Regulations for Nursing Homes Relaxed Under Current Administration, Putting Patients at Risk of Elder Abuse
Do you have an elderly loved one in a nursing home in New York or elsewhere in the U.S. that is vulnerable to neglect and abuse including falls, bedsores, infections, and death? It is important to know that a shift is taking place in terms of nursing home accountability for nursing home abuse and neglect. According to a recent article in The New York Times, “the Trump administration is scaling back the use of fines against nursing homes that harm residents or put them in grave risk of injury.” This “shift in the Medicare program’s penalty protocols” occurred after representatives from the nursing home industry lobbied the current administration.
The primary nursing home industry trade group, the American Health Care Association, directly lobbied Trump to relax the ways in which nursing homes are investigated and fines are assessed. Specifically, the group “complained that under President Barack Obama, federal inspectors focused excessively on catching wrongdoing rather than helping nursing homes improve.” The president of the group, Mark Parkinson, wrote a letter urging President Trump to give “relief” to nursing homes. However, with alleged relief to nursing homes comes risk to the safety of elderly nursing home residents.
Between 2013 and 2017, about 40% of all nursing homes that are subject to federal regulations, or about 6,500 facilities, have received at least one citation for a “serious violation,” according to federal records. In addition, approximately two-thirds of those facilities have been fined directly by Medicare. What are some of the serious nursing home abuse violations for which these nursing homes have been cited? The article reports on the following violations:
- Preventable accidents, including falls;
- Nursing home neglect;
- Elder mistreatment; and
What is likely to change with the new guidelines? Nursing homes are likely to see lower fines for elder abuse violations, and some facilities that are first-time offenders—even when the offenses result in a patient’s death—may not be fined at all. Elder safety advocates continue to voice concerns about how the relaxing of regulations will negatively impact seniors in facilities in New York and across the country.
New York Nursing Home Abuse Statistics
Why do we need to ensure that nursing homes are held accountable for violations? A recent report from City & State New York notes that elder mistreatment remains “highly prevalent” in nursing homes throughout New York City, and that many instances of abuse go unreported. That report, along with a study from the New York City Department for the Aging, provides some of the following facts and figures:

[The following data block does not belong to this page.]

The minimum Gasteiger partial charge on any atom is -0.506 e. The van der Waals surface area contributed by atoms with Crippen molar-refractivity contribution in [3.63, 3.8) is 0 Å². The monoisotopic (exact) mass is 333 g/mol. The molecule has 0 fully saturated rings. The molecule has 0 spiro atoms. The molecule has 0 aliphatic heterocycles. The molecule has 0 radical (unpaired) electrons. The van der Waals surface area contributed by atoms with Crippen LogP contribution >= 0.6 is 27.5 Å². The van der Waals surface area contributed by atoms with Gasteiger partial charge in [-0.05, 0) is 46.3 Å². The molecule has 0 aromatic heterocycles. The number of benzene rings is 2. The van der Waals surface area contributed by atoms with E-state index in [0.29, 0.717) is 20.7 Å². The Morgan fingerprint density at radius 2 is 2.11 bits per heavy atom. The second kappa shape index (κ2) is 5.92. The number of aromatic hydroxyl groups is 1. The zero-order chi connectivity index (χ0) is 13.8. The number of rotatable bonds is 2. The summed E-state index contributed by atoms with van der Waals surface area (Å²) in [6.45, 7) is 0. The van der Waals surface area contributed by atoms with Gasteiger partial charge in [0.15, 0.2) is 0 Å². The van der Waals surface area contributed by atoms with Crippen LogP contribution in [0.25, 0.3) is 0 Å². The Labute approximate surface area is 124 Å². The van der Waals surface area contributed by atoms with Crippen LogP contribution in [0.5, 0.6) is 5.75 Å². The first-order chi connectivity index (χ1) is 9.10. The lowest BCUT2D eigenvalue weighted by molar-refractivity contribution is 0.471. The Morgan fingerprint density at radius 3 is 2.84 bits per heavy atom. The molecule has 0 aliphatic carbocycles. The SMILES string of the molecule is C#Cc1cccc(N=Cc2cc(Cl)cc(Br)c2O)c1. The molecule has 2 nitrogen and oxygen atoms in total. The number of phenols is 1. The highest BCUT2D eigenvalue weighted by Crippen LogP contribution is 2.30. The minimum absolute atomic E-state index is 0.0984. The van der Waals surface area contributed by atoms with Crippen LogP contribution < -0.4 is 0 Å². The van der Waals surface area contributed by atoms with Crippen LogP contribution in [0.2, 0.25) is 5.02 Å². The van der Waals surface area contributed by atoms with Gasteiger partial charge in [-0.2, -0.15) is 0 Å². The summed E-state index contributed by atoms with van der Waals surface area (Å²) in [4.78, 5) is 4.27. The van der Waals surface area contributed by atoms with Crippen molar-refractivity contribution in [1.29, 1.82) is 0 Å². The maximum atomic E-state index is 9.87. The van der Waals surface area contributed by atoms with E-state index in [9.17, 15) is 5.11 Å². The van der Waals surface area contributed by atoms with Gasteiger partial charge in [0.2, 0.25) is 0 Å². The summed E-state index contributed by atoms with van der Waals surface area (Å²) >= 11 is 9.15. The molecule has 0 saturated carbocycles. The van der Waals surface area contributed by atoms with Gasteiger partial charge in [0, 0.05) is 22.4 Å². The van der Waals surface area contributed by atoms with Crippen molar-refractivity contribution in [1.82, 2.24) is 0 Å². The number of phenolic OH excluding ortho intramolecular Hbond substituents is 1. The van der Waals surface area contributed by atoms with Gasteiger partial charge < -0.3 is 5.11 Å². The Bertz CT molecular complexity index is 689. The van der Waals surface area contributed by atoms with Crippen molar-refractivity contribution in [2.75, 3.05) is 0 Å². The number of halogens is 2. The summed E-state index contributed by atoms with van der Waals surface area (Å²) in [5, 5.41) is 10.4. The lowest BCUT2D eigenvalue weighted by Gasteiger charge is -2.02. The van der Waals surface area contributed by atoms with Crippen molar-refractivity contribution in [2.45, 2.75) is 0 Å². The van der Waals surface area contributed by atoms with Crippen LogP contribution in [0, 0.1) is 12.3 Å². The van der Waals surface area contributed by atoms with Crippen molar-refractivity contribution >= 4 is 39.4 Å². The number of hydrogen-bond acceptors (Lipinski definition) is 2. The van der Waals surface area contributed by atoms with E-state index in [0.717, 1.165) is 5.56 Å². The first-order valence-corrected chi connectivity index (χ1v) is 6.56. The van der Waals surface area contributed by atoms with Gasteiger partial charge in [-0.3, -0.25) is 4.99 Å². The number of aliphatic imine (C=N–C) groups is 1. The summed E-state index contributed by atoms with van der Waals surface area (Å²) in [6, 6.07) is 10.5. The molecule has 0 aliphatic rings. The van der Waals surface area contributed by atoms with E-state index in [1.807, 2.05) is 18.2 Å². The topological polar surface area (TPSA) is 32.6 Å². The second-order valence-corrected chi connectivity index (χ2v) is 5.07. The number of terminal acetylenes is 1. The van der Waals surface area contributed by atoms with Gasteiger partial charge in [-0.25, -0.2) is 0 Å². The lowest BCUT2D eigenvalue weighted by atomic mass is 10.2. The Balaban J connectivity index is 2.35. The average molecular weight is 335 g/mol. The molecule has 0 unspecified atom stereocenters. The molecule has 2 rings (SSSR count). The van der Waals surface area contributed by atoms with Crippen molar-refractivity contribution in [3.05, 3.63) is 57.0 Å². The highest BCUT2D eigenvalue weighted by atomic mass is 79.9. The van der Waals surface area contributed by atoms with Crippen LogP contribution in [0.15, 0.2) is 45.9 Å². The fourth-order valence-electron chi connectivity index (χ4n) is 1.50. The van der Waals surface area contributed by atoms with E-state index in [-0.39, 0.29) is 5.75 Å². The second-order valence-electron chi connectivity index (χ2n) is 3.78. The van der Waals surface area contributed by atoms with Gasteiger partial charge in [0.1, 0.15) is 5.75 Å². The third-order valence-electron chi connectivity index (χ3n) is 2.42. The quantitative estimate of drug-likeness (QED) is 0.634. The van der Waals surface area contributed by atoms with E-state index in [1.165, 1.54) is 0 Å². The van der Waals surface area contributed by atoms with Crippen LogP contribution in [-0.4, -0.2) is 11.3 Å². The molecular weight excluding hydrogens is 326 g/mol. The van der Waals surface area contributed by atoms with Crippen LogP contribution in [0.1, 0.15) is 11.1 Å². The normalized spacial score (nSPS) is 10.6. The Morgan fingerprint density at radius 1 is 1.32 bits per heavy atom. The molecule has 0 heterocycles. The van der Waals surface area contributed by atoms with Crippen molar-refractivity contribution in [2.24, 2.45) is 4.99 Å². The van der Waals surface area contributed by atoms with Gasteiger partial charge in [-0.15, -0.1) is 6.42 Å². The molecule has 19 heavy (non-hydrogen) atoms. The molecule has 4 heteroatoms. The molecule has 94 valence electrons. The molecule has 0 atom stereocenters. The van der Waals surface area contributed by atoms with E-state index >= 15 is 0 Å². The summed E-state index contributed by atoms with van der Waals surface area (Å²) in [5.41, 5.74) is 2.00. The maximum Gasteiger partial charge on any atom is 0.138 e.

- Verbal abuse is the most common form of nursing home abuse in New York City, and about 16% of all seniors in facilities have been subject to verbal abuse at least once;
- Nearly 30% of reported nursing home abuse incidents involve physical abuse, including hitting and/or pushing an elderly resident;
- Physical abuse affects more than 5% of all seniors in New York nursing homes;
- About 27% of reported abuse incidents involve elder sexual abuse;
- Sexual abuse accounts for just over 1 percent of all nursing home abuse cases;
- In total, more than 20% of elderly residents in nursing homes have experienced some form of abuse;
- The elder abuse incidence rate in New York State is almost “24 times greater than the number of cases referred to social service, law enforcement, or legal authorities who have the capacity as well as the responsibility to assist older adults” (meaning that a very high number of cases are not properly reported); and
- In the last year alone, approximately 260,000 elderly New Yorkers are likely to have been victims of at least one form of elder abuse.
If you have questions about filing an elder abuse claim, you should speak with a nursing home abuse attorney to determine your loved one’s rights.